We’ve all been told that sitting for long periods is bad but it looks like we’ve all underestimated just how bad.
In a study that was recently published, long periods of sitting were found to have contributed to 70,000 deaths in the UK in 2016. What makes it more chilling is that those figures are conservative, according to researchers from Queen’s University Belfast and Ulster University in the Journal of Epidemiology & Community Health.
They concluded that something needs to be done about the increasingly sedentary behavior of people to improve the overall health of the population while at the same time reducing the financial burden on public health services.
Research has found that a lot of people spend at least nine hours a day sitting and not just at work. In fact, more than a third of people actually spend a longer amount of time sitting during the weekend than when at the office since leisure time is typically dominated by sitting in front of the TV or online in front of the computer.
The negative effects of sitting are so bad that some are even calling it the new smoking. “I don’t think that’s overblowing it,” says Dr. Carolyn Grieg, a reader in musculoskeletal aging and health at the University of Birmingham.
“There are few things that have an impact on so many different elements of our well-being.”
Dr. Mike Brannan, national lead for physical activity at Public Health England, also says: “Even if you are physically active, sitting for long periods of time damages your health and greatly increases your risks of a broad range of health conditions.”
But what makes sitting so bad?
Researchers are now investigating how long periods of inactivity affect how our hormones such as insulin behave. Insulin mops up excess sugar in cells in order to keep our blood sugar levels normal.
But research in animals has shown that prolonged sitting reduces the activity of a few of the enzymes involved in this clear up so that more fats and sugar are left circulating in the blood, explains Dr. Stacy Clemes, a reader in active living and public health at Loughborough University.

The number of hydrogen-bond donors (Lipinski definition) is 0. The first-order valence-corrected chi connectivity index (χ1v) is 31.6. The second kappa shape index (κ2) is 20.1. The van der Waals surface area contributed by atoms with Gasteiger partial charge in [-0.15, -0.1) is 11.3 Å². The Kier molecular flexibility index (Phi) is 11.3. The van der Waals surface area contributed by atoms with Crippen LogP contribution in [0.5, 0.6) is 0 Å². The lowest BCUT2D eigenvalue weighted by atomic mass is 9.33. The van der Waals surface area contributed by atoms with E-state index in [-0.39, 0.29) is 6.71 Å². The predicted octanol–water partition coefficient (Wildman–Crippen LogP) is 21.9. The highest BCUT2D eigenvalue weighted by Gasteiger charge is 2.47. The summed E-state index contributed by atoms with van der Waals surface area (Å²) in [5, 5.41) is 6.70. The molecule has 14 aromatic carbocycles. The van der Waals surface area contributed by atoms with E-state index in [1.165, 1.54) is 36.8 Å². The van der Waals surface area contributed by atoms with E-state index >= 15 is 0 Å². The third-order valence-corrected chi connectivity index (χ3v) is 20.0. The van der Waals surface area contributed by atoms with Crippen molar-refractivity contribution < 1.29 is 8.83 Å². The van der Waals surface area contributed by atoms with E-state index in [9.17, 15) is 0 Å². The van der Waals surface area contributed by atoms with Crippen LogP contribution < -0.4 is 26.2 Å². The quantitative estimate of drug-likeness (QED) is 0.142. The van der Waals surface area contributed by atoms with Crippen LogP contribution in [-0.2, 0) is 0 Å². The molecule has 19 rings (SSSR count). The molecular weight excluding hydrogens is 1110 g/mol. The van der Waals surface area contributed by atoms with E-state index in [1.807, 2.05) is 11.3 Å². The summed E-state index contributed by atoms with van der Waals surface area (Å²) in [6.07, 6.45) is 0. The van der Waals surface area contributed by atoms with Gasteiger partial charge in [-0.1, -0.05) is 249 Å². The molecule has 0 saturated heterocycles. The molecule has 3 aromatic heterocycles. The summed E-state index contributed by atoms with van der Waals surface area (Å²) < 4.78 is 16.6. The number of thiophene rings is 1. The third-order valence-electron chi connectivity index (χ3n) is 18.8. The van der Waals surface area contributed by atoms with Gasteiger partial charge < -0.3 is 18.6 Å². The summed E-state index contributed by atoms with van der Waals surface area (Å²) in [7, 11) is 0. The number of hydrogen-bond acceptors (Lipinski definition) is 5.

“So if you sit for long periods, research shows that your body’s response to insulin, after eating, becomes less effective. This can raise the risk of type 2 diabetes.”
Several studies have also started looking at how prolonged sitting affects inflammatory markers. The body releases chemicals that induce inflammation as a response to injury because it’s part of the healing process.
While this is fine for a cut on the finger, for example, chronic inflammation is harmful. Low-level chronic inflammation has been linked to several diseases such as type 2 diabetes, heart disease, and possibly depression.
Even regularly going to the gym and following the recommended levels of exercise may not protect you if you still sit for prolonged periods of time.
In 2017, a US study involving 8,000 adults was published in the Annals of Internal Medicine. The study found that prolonged periods of sitting increased the risk of premature death regardless of other factors such as the amount of exercise they did.
And last year, the journal JNCI Cancer Spectrum published a study which discovered that two hours spent sitting watching TV a day was linked with a 70 percent increased risk of colorectal cancer, irrespective of weight and whether or not the participants exercised.
“I used to think, ‘I’m fine, I may sit down for work but I do lots of exercise,’ then evidence starts to come out that there seems to be some kind of independent link to sitting and it has got stronger and stronger,” says Dr. Clemes.
While standing desks have become more popular at work, the problem is still there when people come home.
Sebastien Chastin, a professor of health behavior dynamics at Glasgow Caledonian University, has conducted several studies analyzing sitting habits through the use of state-of-the-art motion sensors. His study found that people spent more hours sitting than they thought they did, around two-and-a-half hours more to be exact.
So, what are people supposed to do?
Professor Chastin says, “We know that, after 48 hours of bed rest, people are already losing muscle and bone health — our bodies are made to move.”
And more and more institutions seem to agree. In 2014, Public Health England acknowledged that “reducing inactivity could prevent up to 40 percent of many long-term conditions.”
Professor Chastin adds that while the science is developing, the overarching message is still clear: “It doesn’t matter where you are, how old you are or what you are, the important thing is to move.”
“Michael Buble Sings With James Corden On Carpool Karaoke Special For Stand Up To Cancer UK”